Taxonomy and biology of Leptocybe invasa gen. & sp. n. (Hymenoptera: Eulophidae), an invasive gall inducer on Eucalyptus.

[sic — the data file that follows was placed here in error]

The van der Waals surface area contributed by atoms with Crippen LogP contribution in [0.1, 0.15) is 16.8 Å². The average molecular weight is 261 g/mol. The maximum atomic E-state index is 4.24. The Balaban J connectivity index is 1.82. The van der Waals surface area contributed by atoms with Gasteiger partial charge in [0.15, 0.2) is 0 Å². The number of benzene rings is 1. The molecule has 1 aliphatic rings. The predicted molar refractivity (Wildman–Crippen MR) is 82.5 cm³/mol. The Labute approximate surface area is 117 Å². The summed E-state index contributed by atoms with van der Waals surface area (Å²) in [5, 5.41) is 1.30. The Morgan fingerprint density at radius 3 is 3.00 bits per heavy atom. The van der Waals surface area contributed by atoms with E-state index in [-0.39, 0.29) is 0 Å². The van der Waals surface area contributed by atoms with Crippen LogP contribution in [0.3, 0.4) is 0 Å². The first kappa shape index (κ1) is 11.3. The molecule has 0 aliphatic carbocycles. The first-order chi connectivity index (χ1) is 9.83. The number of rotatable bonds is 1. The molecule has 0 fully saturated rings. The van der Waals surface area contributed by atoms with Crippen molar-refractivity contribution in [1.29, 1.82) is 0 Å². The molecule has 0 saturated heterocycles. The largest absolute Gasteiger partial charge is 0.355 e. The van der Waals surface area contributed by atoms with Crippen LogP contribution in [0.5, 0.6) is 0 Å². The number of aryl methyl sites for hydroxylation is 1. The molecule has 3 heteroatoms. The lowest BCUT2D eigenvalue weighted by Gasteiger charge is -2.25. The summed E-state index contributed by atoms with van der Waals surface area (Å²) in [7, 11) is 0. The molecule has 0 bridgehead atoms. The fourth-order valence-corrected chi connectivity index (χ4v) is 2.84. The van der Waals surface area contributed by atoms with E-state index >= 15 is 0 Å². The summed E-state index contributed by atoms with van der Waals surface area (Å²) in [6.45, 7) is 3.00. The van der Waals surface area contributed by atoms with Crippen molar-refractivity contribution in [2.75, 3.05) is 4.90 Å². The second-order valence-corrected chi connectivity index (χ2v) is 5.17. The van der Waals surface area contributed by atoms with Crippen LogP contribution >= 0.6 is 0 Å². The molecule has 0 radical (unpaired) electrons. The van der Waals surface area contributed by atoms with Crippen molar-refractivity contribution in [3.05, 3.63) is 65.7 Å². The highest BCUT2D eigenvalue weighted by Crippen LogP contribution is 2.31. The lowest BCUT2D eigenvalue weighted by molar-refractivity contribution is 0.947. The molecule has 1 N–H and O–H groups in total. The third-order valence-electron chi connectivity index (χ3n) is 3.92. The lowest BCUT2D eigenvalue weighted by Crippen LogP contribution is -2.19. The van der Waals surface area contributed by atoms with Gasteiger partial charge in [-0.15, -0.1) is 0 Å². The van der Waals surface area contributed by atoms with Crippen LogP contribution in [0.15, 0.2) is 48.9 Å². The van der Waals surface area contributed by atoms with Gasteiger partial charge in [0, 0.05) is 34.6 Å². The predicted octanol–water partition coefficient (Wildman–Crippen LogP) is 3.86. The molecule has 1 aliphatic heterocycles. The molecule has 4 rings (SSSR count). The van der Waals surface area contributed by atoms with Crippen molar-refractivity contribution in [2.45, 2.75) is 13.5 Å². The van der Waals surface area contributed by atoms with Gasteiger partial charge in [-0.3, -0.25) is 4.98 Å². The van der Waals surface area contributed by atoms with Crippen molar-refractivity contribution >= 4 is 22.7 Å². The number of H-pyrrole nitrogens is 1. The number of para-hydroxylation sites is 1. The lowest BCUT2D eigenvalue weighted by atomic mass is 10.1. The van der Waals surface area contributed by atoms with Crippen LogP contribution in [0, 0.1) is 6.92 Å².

Leptocybe invasa gen. et sp. nov., a new genus and species of Eulophidae, displays thelytokous reproduction, forming typical bump-shaped galls on the leaf midribs, petioles and stems of new growth of several Eucalyptus species. Presently, this wasp occurs in large areas in the Middle East, the Mediterranean and Africa, and is a serious pest in young plantations. Heavy galling prevents further development of the infested growth. L. invasa is only known from females. The mean length of a gall containing a single wasp is 2.1 mm, and leaves of intensively growing trees may carry over 50 galls per leaf. The mean development time from oviposition to emergence is 132.6 days in room temperature. In Israel, the wasp produces two or three overlapping generations annually. The mean survival time for wasps fed with honey and water is 6.5 days. Ten species were found to be suitable hosts in Israel: E. botryoides, E. bridgesiana, E. camaldulensis, E. globulus, E. gunii, E. grandis, E. robusta, E. saligna, E. tereticornis and E. viminalis.